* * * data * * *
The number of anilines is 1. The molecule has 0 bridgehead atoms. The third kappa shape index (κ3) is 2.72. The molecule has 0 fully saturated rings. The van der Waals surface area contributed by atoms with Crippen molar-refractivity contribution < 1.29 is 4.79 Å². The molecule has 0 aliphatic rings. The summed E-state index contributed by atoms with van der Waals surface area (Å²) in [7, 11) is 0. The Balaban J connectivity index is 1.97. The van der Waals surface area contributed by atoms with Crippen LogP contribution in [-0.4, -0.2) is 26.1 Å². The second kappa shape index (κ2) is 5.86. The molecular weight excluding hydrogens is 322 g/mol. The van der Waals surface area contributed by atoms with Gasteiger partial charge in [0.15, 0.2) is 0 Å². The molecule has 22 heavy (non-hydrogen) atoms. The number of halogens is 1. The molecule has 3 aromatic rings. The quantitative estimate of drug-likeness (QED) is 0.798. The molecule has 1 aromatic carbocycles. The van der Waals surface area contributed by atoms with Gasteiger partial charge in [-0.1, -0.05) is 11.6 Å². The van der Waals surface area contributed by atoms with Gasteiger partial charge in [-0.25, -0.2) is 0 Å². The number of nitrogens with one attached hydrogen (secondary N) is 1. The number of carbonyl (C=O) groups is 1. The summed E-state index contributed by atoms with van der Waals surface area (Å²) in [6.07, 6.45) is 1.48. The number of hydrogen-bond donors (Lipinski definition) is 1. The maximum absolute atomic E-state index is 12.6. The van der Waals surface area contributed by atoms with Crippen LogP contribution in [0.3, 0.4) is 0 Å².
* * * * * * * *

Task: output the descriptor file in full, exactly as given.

The number of anilines is 1. The molecule has 0 bridgehead atoms. The third kappa shape index (κ3) is 2.72. The molecule has 0 fully saturated rings. The van der Waals surface area contributed by atoms with Crippen molar-refractivity contribution < 1.29 is 4.79 Å². The molecule has 0 aliphatic rings. The summed E-state index contributed by atoms with van der Waals surface area (Å²) in [7, 11) is 0. The Balaban J connectivity index is 1.97. The van der Waals surface area contributed by atoms with Crippen LogP contribution in [-0.4, -0.2) is 26.1 Å². The second kappa shape index (κ2) is 5.86. The molecular weight excluding hydrogens is 322 g/mol. The van der Waals surface area contributed by atoms with Gasteiger partial charge in [0.15, 0.2) is 0 Å². The molecule has 22 heavy (non-hydrogen) atoms. The number of halogens is 1. The molecule has 3 aromatic rings. The quantitative estimate of drug-likeness (QED) is 0.798. The molecule has 1 aromatic carbocycles. The van der Waals surface area contributed by atoms with Gasteiger partial charge in [-0.1, -0.05) is 11.6 Å². The van der Waals surface area contributed by atoms with Gasteiger partial charge in [-0.25, -0.2) is 0 Å². The number of nitrogens with one attached hydrogen (secondary N) is 1. The number of carbonyl (C=O) groups is 1. The summed E-state index contributed by atoms with van der Waals surface area (Å²) in [6.07, 6.45) is 1.48. The number of hydrogen-bond donors (Lipinski definition) is 1. The maximum absolute atomic E-state index is 12.6. The van der Waals surface area contributed by atoms with Crippen LogP contribution in [0.3, 0.4) is 0 Å².